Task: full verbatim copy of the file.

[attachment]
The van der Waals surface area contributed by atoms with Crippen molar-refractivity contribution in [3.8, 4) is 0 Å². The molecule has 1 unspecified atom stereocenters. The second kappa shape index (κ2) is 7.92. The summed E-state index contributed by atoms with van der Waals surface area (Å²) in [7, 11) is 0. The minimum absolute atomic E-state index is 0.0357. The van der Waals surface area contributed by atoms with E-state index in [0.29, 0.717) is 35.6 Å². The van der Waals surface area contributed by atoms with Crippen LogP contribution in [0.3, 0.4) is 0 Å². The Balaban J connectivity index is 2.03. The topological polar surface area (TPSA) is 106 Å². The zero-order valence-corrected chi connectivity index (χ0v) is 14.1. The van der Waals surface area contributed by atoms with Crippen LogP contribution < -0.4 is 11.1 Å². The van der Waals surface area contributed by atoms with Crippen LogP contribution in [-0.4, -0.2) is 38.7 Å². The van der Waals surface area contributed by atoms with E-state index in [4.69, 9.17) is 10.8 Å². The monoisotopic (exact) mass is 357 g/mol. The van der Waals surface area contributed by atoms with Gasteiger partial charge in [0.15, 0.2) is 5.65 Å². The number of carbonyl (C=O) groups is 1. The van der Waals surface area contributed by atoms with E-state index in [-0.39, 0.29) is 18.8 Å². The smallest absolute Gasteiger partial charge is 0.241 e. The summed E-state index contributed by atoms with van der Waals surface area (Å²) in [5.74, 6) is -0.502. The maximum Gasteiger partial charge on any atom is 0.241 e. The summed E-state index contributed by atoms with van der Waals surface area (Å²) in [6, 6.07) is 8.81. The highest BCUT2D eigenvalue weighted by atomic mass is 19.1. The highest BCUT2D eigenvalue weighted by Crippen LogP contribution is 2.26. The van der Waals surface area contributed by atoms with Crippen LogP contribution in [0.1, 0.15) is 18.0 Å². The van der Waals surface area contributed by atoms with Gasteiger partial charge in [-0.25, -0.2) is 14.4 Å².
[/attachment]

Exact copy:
The van der Waals surface area contributed by atoms with Crippen molar-refractivity contribution in [3.8, 4) is 0 Å². The molecule has 1 unspecified atom stereocenters. The second kappa shape index (κ2) is 7.92. The summed E-state index contributed by atoms with van der Waals surface area (Å²) in [7, 11) is 0. The minimum absolute atomic E-state index is 0.0357. The van der Waals surface area contributed by atoms with E-state index in [0.29, 0.717) is 35.6 Å². The van der Waals surface area contributed by atoms with Crippen LogP contribution in [0.3, 0.4) is 0 Å². The Balaban J connectivity index is 2.03. The topological polar surface area (TPSA) is 106 Å². The zero-order valence-corrected chi connectivity index (χ0v) is 14.1. The van der Waals surface area contributed by atoms with Crippen LogP contribution < -0.4 is 11.1 Å². The van der Waals surface area contributed by atoms with Crippen LogP contribution in [-0.4, -0.2) is 38.7 Å². The van der Waals surface area contributed by atoms with E-state index in [4.69, 9.17) is 10.8 Å². The monoisotopic (exact) mass is 357 g/mol. The van der Waals surface area contributed by atoms with Gasteiger partial charge in [0.15, 0.2) is 5.65 Å². The number of carbonyl (C=O) groups is 1. The van der Waals surface area contributed by atoms with E-state index in [-0.39, 0.29) is 18.8 Å². The smallest absolute Gasteiger partial charge is 0.241 e. The summed E-state index contributed by atoms with van der Waals surface area (Å²) in [5.74, 6) is -0.502. The maximum Gasteiger partial charge on any atom is 0.241 e. The summed E-state index contributed by atoms with van der Waals surface area (Å²) in [6, 6.07) is 8.81. The highest BCUT2D eigenvalue weighted by atomic mass is 19.1. The highest BCUT2D eigenvalue weighted by Crippen LogP contribution is 2.26. The van der Waals surface area contributed by atoms with Crippen LogP contribution in [0.1, 0.15) is 18.0 Å². The van der Waals surface area contributed by atoms with Gasteiger partial charge in [-0.25, -0.2) is 14.4 Å².